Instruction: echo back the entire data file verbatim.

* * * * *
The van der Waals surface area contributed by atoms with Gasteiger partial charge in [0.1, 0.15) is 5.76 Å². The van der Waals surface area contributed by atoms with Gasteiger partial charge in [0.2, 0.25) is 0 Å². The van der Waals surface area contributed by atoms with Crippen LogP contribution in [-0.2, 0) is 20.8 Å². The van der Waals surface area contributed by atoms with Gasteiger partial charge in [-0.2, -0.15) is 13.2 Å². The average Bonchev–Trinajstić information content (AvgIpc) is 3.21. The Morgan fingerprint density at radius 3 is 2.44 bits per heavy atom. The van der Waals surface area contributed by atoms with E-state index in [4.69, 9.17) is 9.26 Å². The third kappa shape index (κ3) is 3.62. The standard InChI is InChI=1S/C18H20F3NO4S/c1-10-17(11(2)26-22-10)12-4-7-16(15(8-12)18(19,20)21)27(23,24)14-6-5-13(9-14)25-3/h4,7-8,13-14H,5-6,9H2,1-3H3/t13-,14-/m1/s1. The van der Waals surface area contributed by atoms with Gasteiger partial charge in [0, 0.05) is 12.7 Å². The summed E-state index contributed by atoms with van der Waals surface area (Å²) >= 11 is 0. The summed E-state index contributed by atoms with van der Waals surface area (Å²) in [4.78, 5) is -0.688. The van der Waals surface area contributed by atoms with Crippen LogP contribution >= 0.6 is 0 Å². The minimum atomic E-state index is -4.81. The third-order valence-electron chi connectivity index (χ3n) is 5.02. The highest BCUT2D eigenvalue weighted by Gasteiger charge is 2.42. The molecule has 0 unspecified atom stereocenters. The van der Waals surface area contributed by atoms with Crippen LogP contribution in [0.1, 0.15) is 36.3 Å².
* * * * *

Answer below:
The van der Waals surface area contributed by atoms with Gasteiger partial charge in [0.1, 0.15) is 5.76 Å². The van der Waals surface area contributed by atoms with Gasteiger partial charge in [0.2, 0.25) is 0 Å². The van der Waals surface area contributed by atoms with Crippen LogP contribution in [-0.2, 0) is 20.8 Å². The van der Waals surface area contributed by atoms with Gasteiger partial charge in [-0.2, -0.15) is 13.2 Å². The average Bonchev–Trinajstić information content (AvgIpc) is 3.21. The Morgan fingerprint density at radius 3 is 2.44 bits per heavy atom. The van der Waals surface area contributed by atoms with E-state index in [4.69, 9.17) is 9.26 Å². The third kappa shape index (κ3) is 3.62. The standard InChI is InChI=1S/C18H20F3NO4S/c1-10-17(11(2)26-22-10)12-4-7-16(15(8-12)18(19,20)21)27(23,24)14-6-5-13(9-14)25-3/h4,7-8,13-14H,5-6,9H2,1-3H3/t13-,14-/m1/s1. The van der Waals surface area contributed by atoms with Gasteiger partial charge in [0, 0.05) is 12.7 Å². The summed E-state index contributed by atoms with van der Waals surface area (Å²) >= 11 is 0. The summed E-state index contributed by atoms with van der Waals surface area (Å²) in [4.78, 5) is -0.688. The van der Waals surface area contributed by atoms with Crippen LogP contribution >= 0.6 is 0 Å². The minimum atomic E-state index is -4.81. The third-order valence-electron chi connectivity index (χ3n) is 5.02. The highest BCUT2D eigenvalue weighted by Gasteiger charge is 2.42. The molecule has 0 unspecified atom stereocenters. The van der Waals surface area contributed by atoms with Crippen LogP contribution in [0.1, 0.15) is 36.3 Å².